An example of functional architecture of a device for a surgical instrument according to the invention is illustrated in
The represented functional members may be housed in a case 100 which may be located at different locations of the instrument, for example at the handle. It may be considered that some members may be located at other locations of the instrument. In this case, it may be possible to arrange several distinct cases, each protecting different members of the device.
The case 100 must meet the requirements of the sanitary standards in use in the field of application.
A surgical instrument is brought to undergo cycles of automatic and/or manual cleaning with detergent products. It may be also brought to undergo a sterilization processing after each intervention. The case must therefore be capable of protecting the members proper to the invention from this processing. Also, the case 100 must be hermetic and heat and pressure resistant.
More particularly, according to the standards currently in force, it should be constituted of a material resistant to a temperature of about 135° C. and to a pressure of about 3 bars.
Furthermore, the case may be provided to protect the members it contains from shocks, in particular shocks related to its normal operation, but also some accidental shocks such as those resulting from a fall of a worktop or a storage place (therefore typically from a height of about 1 to 2 meters).
It results therefrom that possible implementations of the case are cases not allowing to be opened. Such a possible implementation is an overmoulding made of a polymeric material, such as for example silicone, or made of a thermoplastic material, such as for example, RADEL@ R, which effectively respond to all constraints exposed above.
Within the scope of such implementations, it is therefore no longer possible to access the electronic part implementing the invention.
Consequently, some embodiments must meet lifespan constraints not lowering the lifespan of the surgical instrument itself. The different members should therefore be selected such that their estimated lifespan (or MTBF for «Mean Time Between Failure») must be at least greater than that desired for the surgical instrument (which may correspond to that of the instrument not implementing the invention).
Another constraint is the energy input for these members which should therefore come from the inside of the case itself, so that the assembly of the members it contains may operate autonomously. The case 100 may therefore contain a battery 105, dimensioned so as to allow a sufficient power supply to allow an operation of the different other members contained in the case during the desired lifespan of the surgical instrument and according to an estimated normal use of the instrument.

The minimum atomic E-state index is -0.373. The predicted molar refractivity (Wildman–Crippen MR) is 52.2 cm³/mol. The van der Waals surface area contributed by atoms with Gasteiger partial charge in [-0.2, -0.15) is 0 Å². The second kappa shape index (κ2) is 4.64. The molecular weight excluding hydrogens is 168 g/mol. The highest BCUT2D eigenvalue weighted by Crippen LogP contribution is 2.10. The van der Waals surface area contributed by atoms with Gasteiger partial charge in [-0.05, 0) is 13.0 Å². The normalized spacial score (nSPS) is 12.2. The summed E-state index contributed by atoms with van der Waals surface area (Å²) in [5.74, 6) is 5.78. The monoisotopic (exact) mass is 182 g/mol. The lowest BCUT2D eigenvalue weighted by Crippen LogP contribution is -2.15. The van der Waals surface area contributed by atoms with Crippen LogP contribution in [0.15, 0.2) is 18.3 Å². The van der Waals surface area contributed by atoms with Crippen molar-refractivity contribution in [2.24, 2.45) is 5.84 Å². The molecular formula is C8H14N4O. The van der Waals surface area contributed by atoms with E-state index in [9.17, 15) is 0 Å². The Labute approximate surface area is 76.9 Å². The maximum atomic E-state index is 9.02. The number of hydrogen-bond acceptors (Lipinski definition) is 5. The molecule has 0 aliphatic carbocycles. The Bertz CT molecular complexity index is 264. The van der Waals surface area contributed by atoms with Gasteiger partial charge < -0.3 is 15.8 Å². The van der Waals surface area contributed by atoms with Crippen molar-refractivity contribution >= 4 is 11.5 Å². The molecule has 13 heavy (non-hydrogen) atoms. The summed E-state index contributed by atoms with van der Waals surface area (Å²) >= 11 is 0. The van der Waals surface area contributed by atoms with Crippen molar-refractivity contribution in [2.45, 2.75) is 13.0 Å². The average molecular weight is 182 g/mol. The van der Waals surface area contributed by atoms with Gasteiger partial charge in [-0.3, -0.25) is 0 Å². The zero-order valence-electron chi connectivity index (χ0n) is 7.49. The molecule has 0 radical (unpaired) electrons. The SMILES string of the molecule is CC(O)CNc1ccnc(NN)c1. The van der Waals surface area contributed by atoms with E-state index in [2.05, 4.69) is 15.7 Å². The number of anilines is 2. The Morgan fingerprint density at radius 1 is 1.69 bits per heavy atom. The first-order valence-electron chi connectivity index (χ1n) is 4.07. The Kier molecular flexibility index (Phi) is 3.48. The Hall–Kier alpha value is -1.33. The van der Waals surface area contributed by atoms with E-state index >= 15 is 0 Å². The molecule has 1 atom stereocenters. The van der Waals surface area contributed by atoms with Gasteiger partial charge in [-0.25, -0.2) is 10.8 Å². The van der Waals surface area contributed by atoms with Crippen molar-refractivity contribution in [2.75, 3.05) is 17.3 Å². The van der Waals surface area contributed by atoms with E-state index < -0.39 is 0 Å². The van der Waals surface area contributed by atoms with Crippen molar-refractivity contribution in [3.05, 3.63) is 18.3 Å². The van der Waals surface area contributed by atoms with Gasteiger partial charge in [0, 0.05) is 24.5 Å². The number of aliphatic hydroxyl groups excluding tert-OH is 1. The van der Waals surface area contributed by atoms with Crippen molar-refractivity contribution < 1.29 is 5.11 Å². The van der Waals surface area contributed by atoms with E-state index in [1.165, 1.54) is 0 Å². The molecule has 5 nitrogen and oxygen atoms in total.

The arrival on the market of rechargeable batteries with «solid» substrates would allow, in a compatible volume of a surgical instrument, to face the previously described temperature and pressure conditions. This, associated to autonomous power recovery processes coming, for example, from temperature rises (during sterilizations), RFID communications or movements or vibrations of the instrument, might advantageously extend the lifespan of the electronic module of the instrument.
This same constraint influences the mechanisms implemented by the sensors and the control and processing circuit which will be explained hereinafter, in order to minimize the power consumption of the different members of the case.
The case 100 includes sensors 1011, 1012, 1013, . . . 101N, wherein N is the number of sensors. This number may possibly be equal to 1, meaning that the case includes only one single sensor.
Some embodiments are likely to be adapted to any type of sensors and therefore the sensors may be of various natures.
In particular, it may be about mechanical type sensors. An example of a mechanical sensor is a bimetal contactor, or a bimetal thermal interrupt which, depending on the temperature, opens or closes an electrical circuit accordingly allowing detecting the passage of the ambient temperature above a certain threshold.